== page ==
What became known as the “Ruangarehu murder” caused a sensation in Poverty Bay in May, 1886. Edward Neave, who had a firewood contract, took in as a partner a half-caste named William Rowland. One morning, whilst Neave was preparing the breakfast, Rowland (according to Neave's dying testimony) fired a shot at him and then attacked him with an axe. Neave added that he forgave him. Rowland said that Neave had become worried over the contract; that he had attempted to use an axe on him; and that he had shot himself. On a second trial Rowland was found guilty, with a strong recommendation to mercy. The death sentence was commuted to imprisonment for life. Rowland was released in 1897 as an act of clemency on the occasion of the diamond jubilee in connection with Queen Victoria's reign.

A shocking crime occurred at Mataahu (E.C.) on 5 December, 1888. Frank Pook, a storekeeper, and his wife Jane were found murdered, and their child Bertie (aged four months) gravely injured. The adults' throats had been cut and the child's head battered. The infant was brought to Gisborne, but succumbed. Information given to the police by native neighbours led to the arrest of Haira te Piri and his brother, Hohepa te Piri. During the lower court proceedings Hohepa was discharged. Haira was convicted at the Supreme Court in Gisborne, and the sentence of death was carried out at Napier. Robbery was the motive for the crime. Major Ropata told Colonel Porter that Haira was a descendant of Tamatoi (supra).

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In July, 1888, William Turei slew his wife Mere at Tikitiki. Under Tuta Nihoniho over 100 Ngati-Porou assisted the police in the search for the husband. It was found that he had suicided.

When Robert Streeter was found to be missing from Te Hau-o-te-Atua station in June, 1890, his disappearance created not a little concern, even although his workmate, William Black, said that he supposed that he had gone off on a holiday. Some days later Rutene (a native employee) was puzzled when he came to a spot where a post hole had been dug along a new fence line and filled in again. A fire had been set alongside, apparently to enable a “billy” to be heated. He probed the disturbed earth with a stick and was shocked to find that Streeter's body had been inserted head first in the hole. Black, who was charged with murder, tried at Auckland, and defended by W. L. Rees, was acquitted.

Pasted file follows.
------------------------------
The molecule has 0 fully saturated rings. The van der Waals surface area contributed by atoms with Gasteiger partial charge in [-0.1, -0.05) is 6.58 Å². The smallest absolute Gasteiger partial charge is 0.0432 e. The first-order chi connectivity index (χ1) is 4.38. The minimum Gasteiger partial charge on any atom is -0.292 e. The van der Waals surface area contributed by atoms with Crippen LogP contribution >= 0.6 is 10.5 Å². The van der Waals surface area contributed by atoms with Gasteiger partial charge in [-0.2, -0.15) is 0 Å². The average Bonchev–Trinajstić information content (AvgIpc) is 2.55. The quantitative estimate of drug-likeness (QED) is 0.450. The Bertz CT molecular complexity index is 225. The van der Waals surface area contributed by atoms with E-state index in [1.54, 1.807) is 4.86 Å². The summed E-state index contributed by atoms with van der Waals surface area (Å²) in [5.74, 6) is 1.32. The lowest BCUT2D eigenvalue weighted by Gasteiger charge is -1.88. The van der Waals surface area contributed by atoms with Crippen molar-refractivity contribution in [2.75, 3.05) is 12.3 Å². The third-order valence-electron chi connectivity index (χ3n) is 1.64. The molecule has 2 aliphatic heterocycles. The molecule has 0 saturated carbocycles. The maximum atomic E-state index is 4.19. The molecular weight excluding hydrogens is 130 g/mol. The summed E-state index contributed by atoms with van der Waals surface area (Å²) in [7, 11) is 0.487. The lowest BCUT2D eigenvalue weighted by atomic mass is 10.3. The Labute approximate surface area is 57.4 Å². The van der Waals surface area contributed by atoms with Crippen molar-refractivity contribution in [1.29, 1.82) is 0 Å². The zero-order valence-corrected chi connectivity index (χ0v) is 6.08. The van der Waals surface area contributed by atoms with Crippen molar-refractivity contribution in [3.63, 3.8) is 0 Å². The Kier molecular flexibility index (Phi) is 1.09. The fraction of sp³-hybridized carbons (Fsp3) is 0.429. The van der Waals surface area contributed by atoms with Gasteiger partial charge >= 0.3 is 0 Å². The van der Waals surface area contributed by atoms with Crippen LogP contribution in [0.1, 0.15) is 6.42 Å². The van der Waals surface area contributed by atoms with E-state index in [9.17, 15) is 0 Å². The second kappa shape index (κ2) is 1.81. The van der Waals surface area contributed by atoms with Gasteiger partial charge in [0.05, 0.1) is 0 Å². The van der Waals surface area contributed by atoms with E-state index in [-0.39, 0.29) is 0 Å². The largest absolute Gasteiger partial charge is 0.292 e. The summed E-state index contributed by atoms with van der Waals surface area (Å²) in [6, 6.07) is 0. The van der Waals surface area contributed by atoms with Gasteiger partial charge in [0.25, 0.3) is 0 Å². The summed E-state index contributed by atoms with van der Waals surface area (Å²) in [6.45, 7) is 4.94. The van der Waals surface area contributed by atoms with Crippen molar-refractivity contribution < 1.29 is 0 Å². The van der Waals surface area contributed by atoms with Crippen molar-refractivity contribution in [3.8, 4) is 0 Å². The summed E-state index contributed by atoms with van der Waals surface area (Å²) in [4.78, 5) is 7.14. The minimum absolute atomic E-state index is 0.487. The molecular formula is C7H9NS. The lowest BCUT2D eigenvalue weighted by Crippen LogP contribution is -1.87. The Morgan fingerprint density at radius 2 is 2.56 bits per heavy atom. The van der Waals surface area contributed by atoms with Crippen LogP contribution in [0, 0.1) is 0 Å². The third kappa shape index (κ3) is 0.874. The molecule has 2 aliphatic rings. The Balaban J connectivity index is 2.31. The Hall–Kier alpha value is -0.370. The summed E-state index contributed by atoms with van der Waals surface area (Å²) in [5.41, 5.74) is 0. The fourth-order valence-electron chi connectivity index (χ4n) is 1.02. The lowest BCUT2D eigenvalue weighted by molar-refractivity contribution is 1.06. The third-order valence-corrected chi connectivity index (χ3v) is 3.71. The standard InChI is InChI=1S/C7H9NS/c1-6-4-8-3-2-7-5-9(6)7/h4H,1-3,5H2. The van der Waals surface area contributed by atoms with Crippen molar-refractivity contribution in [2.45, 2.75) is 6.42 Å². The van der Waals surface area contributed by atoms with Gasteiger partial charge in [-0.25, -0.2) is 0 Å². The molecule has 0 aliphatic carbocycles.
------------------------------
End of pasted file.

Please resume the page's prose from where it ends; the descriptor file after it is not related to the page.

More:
On 19 December, 1894, Eria Mohawhau murdered his wife at Taiwha (twelve miles from Tolaga Bay) and then shot himself.

A brutal murder occurred near Motu on 21 July, 1898. The victim was James Kennedy Scott, a single man, who had migrated from Ireland and had taken up a block of 1,000 acres. On the day he was murdered he went to inspect some cattle which he had placed on a vacant property held by a Mr. McCullough. As he did not return that night, his nephew (Charles Jackson) came to the conclusion that he had decided to stay with Joseph Smith, who lived about a mile nearer McCullough's property. Next morning he found the body of his uncle, who had been shot in the face. Smith, whom he informed of the tragedy, went to Ormond to fetch the police. At the inquest Smith admitted that Scott had been on his property on the day of the crime and that they had discussed his right to run cattle on McCullough's property. A few days later the police found that Smith had suicided by taking poison. On the table in his whare lay a note stating: “I am innocent of J. K. Scott's murder. J. SMITH.”